— that’s the pulse. Then there’s a continuous wave, which is what happens when you keep moving the rope back and forth. In that case, your hand is acting as an oscillator. Anything that causes an oscillation or vibration can create a continuous wave. Now, things that cause simple harmonic oscillation move in such a way that they create sinusoidal waves — meaning that if you plotted the waves on a graph, they’d look a lot like the graph of sin(x). But the waves we’ve mainly been talking
about so far are transverse waves — ones in which the oscillation is perpendicular to the direction that the wave is traveling in. When a wave travels along this rope, for example,the peaks are perpendicular to the rope’s length. The same thing was mostly true for the waves that you made on the trampoline: the waves were traveling along its surface horizontally, but the peaks were vertical. But there are also longitudinal waves, where the oscillations happen in the same direction as the wave is moving. In the case of a longitudinal wave, the back-and-forth motion is more of a compression-and-expansion. These are the kinds of waves that you get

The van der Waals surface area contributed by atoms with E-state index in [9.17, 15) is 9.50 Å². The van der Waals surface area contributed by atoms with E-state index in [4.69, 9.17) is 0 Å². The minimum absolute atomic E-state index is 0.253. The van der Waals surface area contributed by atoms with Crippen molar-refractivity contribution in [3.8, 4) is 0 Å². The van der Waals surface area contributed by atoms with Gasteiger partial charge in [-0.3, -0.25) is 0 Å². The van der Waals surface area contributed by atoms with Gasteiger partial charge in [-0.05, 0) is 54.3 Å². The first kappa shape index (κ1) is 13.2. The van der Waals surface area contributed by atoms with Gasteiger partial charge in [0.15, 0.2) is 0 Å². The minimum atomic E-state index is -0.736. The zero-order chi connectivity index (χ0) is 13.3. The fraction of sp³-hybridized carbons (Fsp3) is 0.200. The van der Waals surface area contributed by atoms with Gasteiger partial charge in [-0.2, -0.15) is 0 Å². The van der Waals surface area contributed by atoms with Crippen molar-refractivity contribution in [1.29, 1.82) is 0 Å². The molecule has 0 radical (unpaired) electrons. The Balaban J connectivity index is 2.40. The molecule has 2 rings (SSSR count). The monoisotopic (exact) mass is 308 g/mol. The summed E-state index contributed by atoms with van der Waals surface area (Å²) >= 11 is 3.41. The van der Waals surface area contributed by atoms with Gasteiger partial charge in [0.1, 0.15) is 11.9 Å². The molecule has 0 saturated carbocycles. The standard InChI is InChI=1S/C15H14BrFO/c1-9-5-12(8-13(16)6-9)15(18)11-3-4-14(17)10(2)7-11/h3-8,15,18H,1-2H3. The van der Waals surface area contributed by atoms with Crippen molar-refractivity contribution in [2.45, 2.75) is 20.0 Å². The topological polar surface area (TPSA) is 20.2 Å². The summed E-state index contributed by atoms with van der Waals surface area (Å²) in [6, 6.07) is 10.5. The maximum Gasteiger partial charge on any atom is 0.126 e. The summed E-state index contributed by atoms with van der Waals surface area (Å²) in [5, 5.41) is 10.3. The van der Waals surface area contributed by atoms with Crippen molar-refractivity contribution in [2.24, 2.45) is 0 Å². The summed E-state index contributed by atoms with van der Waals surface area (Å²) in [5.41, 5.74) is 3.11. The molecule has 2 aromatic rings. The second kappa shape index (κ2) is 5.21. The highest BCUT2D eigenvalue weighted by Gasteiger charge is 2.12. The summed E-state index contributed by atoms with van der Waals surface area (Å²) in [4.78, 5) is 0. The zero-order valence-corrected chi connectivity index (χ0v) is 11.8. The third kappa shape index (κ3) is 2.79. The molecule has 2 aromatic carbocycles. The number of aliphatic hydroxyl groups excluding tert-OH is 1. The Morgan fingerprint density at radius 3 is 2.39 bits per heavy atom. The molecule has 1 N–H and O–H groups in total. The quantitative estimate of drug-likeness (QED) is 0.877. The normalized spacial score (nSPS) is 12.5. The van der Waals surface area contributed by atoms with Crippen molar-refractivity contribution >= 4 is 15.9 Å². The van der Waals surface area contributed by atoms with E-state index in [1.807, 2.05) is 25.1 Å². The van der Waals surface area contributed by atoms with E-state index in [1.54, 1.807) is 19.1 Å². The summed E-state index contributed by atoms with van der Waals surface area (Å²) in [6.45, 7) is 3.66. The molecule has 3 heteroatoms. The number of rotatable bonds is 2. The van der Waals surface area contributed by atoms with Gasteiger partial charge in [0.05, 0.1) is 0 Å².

by compressing and stretching a spring — and they’re also the kinds by which sound travels, which we’ll talk more about next time. But all waves — no matter what kind they